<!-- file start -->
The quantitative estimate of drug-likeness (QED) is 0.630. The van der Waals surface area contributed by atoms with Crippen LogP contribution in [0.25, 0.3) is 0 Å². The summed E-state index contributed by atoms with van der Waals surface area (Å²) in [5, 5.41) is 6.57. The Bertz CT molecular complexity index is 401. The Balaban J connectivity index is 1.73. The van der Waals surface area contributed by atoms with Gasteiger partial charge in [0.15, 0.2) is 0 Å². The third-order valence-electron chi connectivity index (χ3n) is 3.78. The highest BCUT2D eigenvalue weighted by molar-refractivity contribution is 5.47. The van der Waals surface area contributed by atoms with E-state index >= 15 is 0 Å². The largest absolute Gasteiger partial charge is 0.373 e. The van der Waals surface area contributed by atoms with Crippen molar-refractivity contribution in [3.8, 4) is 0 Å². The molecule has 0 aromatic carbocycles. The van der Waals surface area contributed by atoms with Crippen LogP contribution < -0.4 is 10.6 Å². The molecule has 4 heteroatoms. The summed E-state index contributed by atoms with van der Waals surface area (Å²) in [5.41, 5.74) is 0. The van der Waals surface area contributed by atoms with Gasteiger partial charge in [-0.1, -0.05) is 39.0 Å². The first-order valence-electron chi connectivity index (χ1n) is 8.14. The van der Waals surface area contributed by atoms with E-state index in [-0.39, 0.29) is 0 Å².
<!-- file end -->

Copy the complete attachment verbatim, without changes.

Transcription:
The quantitative estimate of drug-likeness (QED) is 0.630. The van der Waals surface area contributed by atoms with Crippen LogP contribution in [0.25, 0.3) is 0 Å². The summed E-state index contributed by atoms with van der Waals surface area (Å²) in [5, 5.41) is 6.57. The Bertz CT molecular complexity index is 401. The Balaban J connectivity index is 1.73. The van der Waals surface area contributed by atoms with Gasteiger partial charge in [0.15, 0.2) is 0 Å². The third-order valence-electron chi connectivity index (χ3n) is 3.78. The highest BCUT2D eigenvalue weighted by molar-refractivity contribution is 5.47. The van der Waals surface area contributed by atoms with E-state index >= 15 is 0 Å². The largest absolute Gasteiger partial charge is 0.373 e. The van der Waals surface area contributed by atoms with Crippen molar-refractivity contribution in [3.8, 4) is 0 Å². The molecule has 0 aromatic carbocycles. The van der Waals surface area contributed by atoms with Crippen LogP contribution < -0.4 is 10.6 Å². The molecule has 4 heteroatoms. The summed E-state index contributed by atoms with van der Waals surface area (Å²) in [5.41, 5.74) is 0. The van der Waals surface area contributed by atoms with Gasteiger partial charge in [-0.1, -0.05) is 39.0 Å². The first-order valence-electron chi connectivity index (χ1n) is 8.14. The van der Waals surface area contributed by atoms with E-state index in [-0.39, 0.29) is 0 Å².